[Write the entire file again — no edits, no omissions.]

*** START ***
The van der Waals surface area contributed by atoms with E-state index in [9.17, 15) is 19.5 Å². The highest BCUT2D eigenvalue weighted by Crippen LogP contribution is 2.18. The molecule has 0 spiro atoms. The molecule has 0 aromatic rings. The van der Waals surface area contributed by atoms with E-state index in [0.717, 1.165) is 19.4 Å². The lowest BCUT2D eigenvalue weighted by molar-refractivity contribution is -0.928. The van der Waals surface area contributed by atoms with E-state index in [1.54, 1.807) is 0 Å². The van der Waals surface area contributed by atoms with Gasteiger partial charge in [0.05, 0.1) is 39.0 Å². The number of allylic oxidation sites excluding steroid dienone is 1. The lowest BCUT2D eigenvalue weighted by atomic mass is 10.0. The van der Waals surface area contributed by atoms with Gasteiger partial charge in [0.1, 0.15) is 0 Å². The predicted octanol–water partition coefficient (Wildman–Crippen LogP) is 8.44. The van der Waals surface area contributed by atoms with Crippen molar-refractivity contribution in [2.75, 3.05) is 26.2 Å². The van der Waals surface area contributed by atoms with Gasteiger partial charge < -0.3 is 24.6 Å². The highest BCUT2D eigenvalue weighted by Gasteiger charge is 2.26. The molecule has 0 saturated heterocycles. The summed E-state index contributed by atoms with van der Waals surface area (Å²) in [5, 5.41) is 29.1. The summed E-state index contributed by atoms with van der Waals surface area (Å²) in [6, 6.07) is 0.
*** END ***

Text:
The van der Waals surface area contributed by atoms with E-state index in [9.17, 15) is 19.5 Å². The highest BCUT2D eigenvalue weighted by Crippen LogP contribution is 2.18. The molecule has 0 spiro atoms. The molecule has 0 aromatic rings. The van der Waals surface area contributed by atoms with E-state index in [0.717, 1.165) is 19.4 Å². The lowest BCUT2D eigenvalue weighted by molar-refractivity contribution is -0.928. The van der Waals surface area contributed by atoms with E-state index in [1.54, 1.807) is 0 Å². The van der Waals surface area contributed by atoms with Gasteiger partial charge in [0.05, 0.1) is 39.0 Å². The number of allylic oxidation sites excluding steroid dienone is 1. The lowest BCUT2D eigenvalue weighted by atomic mass is 10.0. The van der Waals surface area contributed by atoms with Gasteiger partial charge in [0.1, 0.15) is 0 Å². The predicted octanol–water partition coefficient (Wildman–Crippen LogP) is 8.44. The van der Waals surface area contributed by atoms with Crippen molar-refractivity contribution in [2.75, 3.05) is 26.2 Å². The van der Waals surface area contributed by atoms with Gasteiger partial charge < -0.3 is 24.6 Å². The highest BCUT2D eigenvalue weighted by Gasteiger charge is 2.26. The molecule has 0 saturated heterocycles. The summed E-state index contributed by atoms with van der Waals surface area (Å²) in [5, 5.41) is 29.1. The summed E-state index contributed by atoms with van der Waals surface area (Å²) in [6, 6.07) is 0.